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I'm trying to wrap my head around Arquillian and perhaps even start using it in my project. I have a simple Java web app that deploys as a WAR to Tomcat.

In my project, I define a ServletContextListener impl so that I can execute code when Tomcat starts and stops the application.

I'm trying to write a super-simple Arquillian test class that uses ShrinkWrap and:

  1. Confirms that my bundled WAR can be deployed to Tomcat and started without throwing exceptions; and
  2. Can access a simple system property once the app is running (that the ServletContextListener checks for); and
  3. Confirms that when Tomcat shuts down, no exceptions are thrown (clean shutdown)

Also, my class that implements ServletContextListener is called AppLifecycleManager:

public class AppLifeCycleManager implements ServletContextListener {
    private String logLevel;

    // Injected by Guice, but that's not really relevant for this question.
    @Inject
    private Logger logger;

    // Getter and setter for logLevel and logger

    @Override
    public void contextInitialized(ServletContextEvent event) {
        logLevel = System.getProperty("log.level");
    }

    @Override
    public void contextDestroyed(ServletContextEvent event) {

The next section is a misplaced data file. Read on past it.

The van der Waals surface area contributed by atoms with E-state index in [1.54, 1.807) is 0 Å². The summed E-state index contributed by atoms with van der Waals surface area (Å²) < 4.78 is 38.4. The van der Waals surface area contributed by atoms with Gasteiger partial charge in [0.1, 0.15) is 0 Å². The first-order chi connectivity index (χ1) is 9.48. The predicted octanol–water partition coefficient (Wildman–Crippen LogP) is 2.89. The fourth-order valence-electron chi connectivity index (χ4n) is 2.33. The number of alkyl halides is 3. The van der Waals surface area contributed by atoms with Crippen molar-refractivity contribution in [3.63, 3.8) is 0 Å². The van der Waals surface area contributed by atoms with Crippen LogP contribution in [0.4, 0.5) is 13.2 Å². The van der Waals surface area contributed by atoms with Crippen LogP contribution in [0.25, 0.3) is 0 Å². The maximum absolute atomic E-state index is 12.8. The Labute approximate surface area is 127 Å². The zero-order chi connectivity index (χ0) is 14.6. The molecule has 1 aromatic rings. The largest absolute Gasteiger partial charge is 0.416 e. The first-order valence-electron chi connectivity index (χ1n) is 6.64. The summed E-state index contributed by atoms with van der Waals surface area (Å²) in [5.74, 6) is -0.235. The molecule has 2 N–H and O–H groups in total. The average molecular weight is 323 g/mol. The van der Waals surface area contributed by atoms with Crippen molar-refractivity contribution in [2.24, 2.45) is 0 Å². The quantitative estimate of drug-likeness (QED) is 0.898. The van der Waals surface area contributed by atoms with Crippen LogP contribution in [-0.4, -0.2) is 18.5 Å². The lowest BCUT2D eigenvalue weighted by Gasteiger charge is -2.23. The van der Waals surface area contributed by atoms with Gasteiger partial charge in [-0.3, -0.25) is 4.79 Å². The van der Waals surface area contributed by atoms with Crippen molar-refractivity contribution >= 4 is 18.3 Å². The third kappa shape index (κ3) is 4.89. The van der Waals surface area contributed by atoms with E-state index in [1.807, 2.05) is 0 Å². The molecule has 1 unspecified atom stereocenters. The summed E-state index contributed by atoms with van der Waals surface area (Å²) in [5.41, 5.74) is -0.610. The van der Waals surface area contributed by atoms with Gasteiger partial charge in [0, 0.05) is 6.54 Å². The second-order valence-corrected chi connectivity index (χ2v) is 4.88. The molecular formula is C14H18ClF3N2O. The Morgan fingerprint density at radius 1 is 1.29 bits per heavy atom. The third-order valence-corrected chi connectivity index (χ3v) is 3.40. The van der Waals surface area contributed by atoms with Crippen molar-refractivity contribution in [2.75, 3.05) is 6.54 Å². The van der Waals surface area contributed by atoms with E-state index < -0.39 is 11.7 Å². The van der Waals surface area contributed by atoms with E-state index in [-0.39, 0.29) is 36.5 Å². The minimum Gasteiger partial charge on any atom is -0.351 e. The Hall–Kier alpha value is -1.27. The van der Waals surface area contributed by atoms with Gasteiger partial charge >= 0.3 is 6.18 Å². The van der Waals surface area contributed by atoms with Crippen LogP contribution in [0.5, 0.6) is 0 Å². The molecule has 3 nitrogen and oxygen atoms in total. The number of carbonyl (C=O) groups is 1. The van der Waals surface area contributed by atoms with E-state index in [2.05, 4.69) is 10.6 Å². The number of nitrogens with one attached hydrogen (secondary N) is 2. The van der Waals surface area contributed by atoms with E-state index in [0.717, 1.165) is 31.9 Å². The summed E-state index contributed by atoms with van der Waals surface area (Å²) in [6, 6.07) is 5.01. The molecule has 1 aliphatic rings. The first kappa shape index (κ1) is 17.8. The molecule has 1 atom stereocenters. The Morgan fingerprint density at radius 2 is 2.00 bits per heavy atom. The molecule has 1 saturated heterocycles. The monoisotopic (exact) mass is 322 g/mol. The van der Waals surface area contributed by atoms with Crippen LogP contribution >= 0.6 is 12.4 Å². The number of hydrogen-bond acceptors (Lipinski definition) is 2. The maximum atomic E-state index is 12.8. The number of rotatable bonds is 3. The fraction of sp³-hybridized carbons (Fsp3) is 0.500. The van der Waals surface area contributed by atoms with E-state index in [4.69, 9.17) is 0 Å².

logger.info("Peacefully shutting down the application.");
    }
}

So far, here's my best attempt:

@RunWith(Arquillian.class)
public class MyFirstRealIntegrationTest {
    @Deployment
    public static Archive<?> createDeployment() {
        // Haven't figured this part out yet, but for the sake of
        // this question lets pretend this returns a properly-packaged
        // WAR of my web app, the same that my Ant build currently produces.
    }

    @Test
    public void shouldBeAbleToStartTomcatWithoutExceptions() {
        // Given
        Archive war = createDeployment();

        // When - deploy war to Tomcat container
        try {
            // ??? how to access/init a Tomcat container?
            TomcatContainer tomcat = new TomcatContainer(); // this is wrong
            tomcat.start();
        } catch(Throwable throwable) {
            // Starting the container should not throw exceptions
            Assert.fail();
        }
    }

    @Test
    public void shouldBeAbleToStopTomcatWithoutExceptions {
        // Same setup as above test but stops tomcat and checks for
        // thrown exceptions. Omitted for brevity.
    }

    @Test
    public void shouldHaveAccessToSysPropsOnceRunning() {
        // Here, deploy to the container and start it.
        // Then, confirm that AppLifecycleManager correctly read
        // the log.level system property.

        // Given
        Archive war = createDeployment();
        TomcatContainer tomcat = new TomcatContainer();

        // When - AppLifeycleManager should now read the system property
        tomcat.start();

        // Then - make sure log.level was set to "DEBUG" and that it was
        // correctly read by AppLifeCycleManager.
        Assert.assertTrue(war.getClass(AppLifeCycleManager.class)
                .getLogLevel().equals("DEBUG"));
    }
}

So, given my approach here, I immediately have several problems: